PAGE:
Taiwanese company Asus unveiled the VivoStick in early September at IFA – the Berlin-based electronics trade show.
At 14cm long and 3.5cm wide, it’s the smallest PC running Windows 10 to be announced by any manufacturer. Intel’s Compute Stick (www.snipca.com/17841) is smaller, but it comes with Windows 8.1 – although this does mean it can be upgraded to Windows 10.
The VivoStick has 2GB of RAM, weighs just 68g and comes in blue, white or black. It has 802.11n Wi-Fi built in, plus ports for USB 2.0 and USB 3.0, and Bluetooth 4.0 for connecting a keyboard and mouse.
It’s the latest example of the current drive towards PC miniaturisation, most strikingly demonstrated in ‘PC-on-a-stick’ devices. Other manufacturers to have launched ‘stick’ PCs include Lenovo (the Ideacentre Stick 300: www.snipca.com/17842) and Archos (unimaginatively called the PC Stick: www. snipca.com/17843).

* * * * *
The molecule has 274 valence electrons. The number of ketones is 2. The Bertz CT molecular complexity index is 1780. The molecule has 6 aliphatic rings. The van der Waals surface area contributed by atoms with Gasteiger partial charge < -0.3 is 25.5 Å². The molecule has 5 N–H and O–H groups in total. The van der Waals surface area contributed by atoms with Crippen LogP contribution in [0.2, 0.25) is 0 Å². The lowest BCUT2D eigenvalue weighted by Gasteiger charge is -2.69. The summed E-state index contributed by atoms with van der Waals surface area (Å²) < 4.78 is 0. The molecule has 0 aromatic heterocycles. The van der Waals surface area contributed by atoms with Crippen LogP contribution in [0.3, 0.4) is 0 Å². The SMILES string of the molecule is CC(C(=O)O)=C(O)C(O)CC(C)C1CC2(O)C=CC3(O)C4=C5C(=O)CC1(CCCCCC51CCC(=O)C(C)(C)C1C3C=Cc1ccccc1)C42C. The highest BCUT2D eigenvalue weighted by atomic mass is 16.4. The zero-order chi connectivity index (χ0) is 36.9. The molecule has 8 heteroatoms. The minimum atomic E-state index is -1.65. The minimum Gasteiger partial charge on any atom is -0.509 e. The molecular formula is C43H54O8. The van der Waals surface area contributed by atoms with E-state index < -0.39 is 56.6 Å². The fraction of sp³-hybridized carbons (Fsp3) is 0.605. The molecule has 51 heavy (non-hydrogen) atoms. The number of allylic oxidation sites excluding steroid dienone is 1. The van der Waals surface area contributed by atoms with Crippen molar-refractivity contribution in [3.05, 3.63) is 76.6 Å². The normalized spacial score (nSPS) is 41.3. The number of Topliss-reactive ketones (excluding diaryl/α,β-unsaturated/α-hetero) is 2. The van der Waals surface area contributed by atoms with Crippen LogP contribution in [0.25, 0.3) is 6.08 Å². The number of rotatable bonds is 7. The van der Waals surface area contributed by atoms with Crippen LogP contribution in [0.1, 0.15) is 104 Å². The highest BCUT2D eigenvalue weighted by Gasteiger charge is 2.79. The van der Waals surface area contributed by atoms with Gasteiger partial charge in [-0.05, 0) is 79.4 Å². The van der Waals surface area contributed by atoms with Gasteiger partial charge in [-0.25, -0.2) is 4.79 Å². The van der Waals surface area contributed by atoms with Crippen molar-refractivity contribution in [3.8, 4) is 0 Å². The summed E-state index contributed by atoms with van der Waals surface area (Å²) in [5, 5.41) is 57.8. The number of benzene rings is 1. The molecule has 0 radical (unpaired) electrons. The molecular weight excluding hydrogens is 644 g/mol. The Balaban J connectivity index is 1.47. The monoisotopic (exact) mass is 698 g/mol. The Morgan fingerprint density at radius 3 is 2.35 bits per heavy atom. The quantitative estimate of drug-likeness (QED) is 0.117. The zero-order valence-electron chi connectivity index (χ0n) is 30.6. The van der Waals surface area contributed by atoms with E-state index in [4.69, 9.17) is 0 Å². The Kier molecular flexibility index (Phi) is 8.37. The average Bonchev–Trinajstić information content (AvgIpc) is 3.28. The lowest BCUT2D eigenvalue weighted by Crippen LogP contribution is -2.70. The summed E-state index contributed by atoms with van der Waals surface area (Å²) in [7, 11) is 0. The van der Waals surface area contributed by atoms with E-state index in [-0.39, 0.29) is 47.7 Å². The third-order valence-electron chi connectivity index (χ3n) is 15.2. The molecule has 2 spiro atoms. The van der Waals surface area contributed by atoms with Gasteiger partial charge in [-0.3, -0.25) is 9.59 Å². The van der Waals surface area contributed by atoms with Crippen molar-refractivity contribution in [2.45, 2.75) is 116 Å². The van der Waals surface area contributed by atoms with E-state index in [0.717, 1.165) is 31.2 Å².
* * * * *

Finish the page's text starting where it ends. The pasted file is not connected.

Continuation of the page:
Manufacturers like to hail them as revolutionary devices because they make it easier than ever to launch your operating system on any PC monitor and TV.
But experts have criticised their poor processing power. In our two-star review of the Intel Compute Stick (Issue 456), we said it “struggles to load web pages and cope with demanding tasks”.
The VivoStick promises to be better because it contains the latest version of the Atom processor, called Cherry Trial, which is more powerful than the older Bay Trail processor in the Compute Stick.
Asus hasn’t said when it will be available, but we do know it will cost $129 (around £84). We will review it when it launches.